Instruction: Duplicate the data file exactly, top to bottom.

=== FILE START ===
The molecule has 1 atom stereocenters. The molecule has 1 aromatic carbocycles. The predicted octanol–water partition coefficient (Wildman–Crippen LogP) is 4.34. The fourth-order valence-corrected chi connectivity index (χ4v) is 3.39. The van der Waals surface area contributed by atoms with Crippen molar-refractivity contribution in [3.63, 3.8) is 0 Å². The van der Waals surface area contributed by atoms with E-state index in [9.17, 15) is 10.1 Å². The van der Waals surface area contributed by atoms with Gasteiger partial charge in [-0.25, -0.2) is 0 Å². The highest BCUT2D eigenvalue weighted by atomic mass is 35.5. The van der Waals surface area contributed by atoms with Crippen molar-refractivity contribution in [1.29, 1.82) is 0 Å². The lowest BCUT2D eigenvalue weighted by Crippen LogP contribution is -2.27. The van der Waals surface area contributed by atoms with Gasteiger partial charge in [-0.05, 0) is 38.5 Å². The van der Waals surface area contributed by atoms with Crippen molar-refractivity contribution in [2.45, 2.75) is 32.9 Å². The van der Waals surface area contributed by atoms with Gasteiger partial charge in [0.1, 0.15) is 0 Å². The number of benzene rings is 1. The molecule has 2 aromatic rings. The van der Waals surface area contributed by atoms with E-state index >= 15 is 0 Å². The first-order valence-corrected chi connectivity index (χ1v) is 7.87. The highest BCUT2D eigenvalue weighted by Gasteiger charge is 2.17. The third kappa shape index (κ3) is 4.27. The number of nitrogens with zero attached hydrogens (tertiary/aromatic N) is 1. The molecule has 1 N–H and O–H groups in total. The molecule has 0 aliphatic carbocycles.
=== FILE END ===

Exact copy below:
The molecule has 1 atom stereocenters. The molecule has 1 aromatic carbocycles. The predicted octanol–water partition coefficient (Wildman–Crippen LogP) is 4.34. The fourth-order valence-corrected chi connectivity index (χ4v) is 3.39. The van der Waals surface area contributed by atoms with Crippen molar-refractivity contribution in [3.63, 3.8) is 0 Å². The van der Waals surface area contributed by atoms with E-state index in [9.17, 15) is 10.1 Å². The van der Waals surface area contributed by atoms with Gasteiger partial charge in [-0.25, -0.2) is 0 Å². The highest BCUT2D eigenvalue weighted by atomic mass is 35.5. The van der Waals surface area contributed by atoms with Crippen molar-refractivity contribution in [1.29, 1.82) is 0 Å². The lowest BCUT2D eigenvalue weighted by Crippen LogP contribution is -2.27. The van der Waals surface area contributed by atoms with Gasteiger partial charge in [-0.05, 0) is 38.5 Å². The van der Waals surface area contributed by atoms with Crippen molar-refractivity contribution in [2.45, 2.75) is 32.9 Å². The van der Waals surface area contributed by atoms with Gasteiger partial charge in [0.1, 0.15) is 0 Å². The number of benzene rings is 1. The molecule has 2 aromatic rings. The van der Waals surface area contributed by atoms with E-state index >= 15 is 0 Å². The first-order valence-corrected chi connectivity index (χ1v) is 7.87. The highest BCUT2D eigenvalue weighted by Gasteiger charge is 2.17. The third kappa shape index (κ3) is 4.27. The number of nitrogens with zero attached hydrogens (tertiary/aromatic N) is 1. The molecule has 1 N–H and O–H groups in total. The molecule has 0 aliphatic carbocycles.